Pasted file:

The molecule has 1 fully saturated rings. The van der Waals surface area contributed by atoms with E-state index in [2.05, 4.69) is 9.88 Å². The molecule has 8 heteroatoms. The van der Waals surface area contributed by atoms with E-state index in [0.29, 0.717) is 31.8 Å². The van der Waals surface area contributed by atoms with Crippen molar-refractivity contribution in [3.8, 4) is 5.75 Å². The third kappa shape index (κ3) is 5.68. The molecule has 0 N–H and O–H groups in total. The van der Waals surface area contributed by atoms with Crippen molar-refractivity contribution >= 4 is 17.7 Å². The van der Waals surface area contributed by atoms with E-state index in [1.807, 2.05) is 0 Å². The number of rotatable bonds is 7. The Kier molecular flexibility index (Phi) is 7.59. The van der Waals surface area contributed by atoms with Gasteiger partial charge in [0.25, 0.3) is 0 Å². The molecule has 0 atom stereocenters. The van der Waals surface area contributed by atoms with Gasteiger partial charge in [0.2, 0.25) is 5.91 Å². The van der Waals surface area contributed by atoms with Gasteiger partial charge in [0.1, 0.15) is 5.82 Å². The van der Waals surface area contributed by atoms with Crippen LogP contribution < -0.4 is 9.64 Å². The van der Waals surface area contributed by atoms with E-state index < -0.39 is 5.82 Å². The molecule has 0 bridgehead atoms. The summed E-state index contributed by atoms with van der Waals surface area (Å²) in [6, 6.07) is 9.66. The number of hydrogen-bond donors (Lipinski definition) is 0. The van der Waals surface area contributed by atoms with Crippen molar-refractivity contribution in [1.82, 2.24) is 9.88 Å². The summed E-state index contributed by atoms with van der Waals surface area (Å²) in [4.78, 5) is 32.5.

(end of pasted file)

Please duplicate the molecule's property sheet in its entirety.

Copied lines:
The molecule has 1 fully saturated rings. The van der Waals surface area contributed by atoms with E-state index in [2.05, 4.69) is 9.88 Å². The molecule has 8 heteroatoms. The van der Waals surface area contributed by atoms with E-state index in [0.29, 0.717) is 31.8 Å². The van der Waals surface area contributed by atoms with Crippen molar-refractivity contribution in [3.8, 4) is 5.75 Å². The third kappa shape index (κ3) is 5.68. The molecule has 0 N–H and O–H groups in total. The van der Waals surface area contributed by atoms with Crippen molar-refractivity contribution >= 4 is 17.7 Å². The van der Waals surface area contributed by atoms with E-state index in [1.807, 2.05) is 0 Å². The number of rotatable bonds is 7. The Kier molecular flexibility index (Phi) is 7.59. The van der Waals surface area contributed by atoms with Gasteiger partial charge in [0.25, 0.3) is 0 Å². The molecule has 0 atom stereocenters. The van der Waals surface area contributed by atoms with Gasteiger partial charge in [0.2, 0.25) is 5.91 Å². The van der Waals surface area contributed by atoms with Gasteiger partial charge in [0.1, 0.15) is 5.82 Å². The van der Waals surface area contributed by atoms with Crippen LogP contribution < -0.4 is 9.64 Å². The van der Waals surface area contributed by atoms with E-state index < -0.39 is 5.82 Å². The molecule has 0 bridgehead atoms. The summed E-state index contributed by atoms with van der Waals surface area (Å²) in [6, 6.07) is 9.66. The number of hydrogen-bond donors (Lipinski definition) is 0. The van der Waals surface area contributed by atoms with Crippen molar-refractivity contribution in [1.82, 2.24) is 9.88 Å². The summed E-state index contributed by atoms with van der Waals surface area (Å²) in [4.78, 5) is 32.5.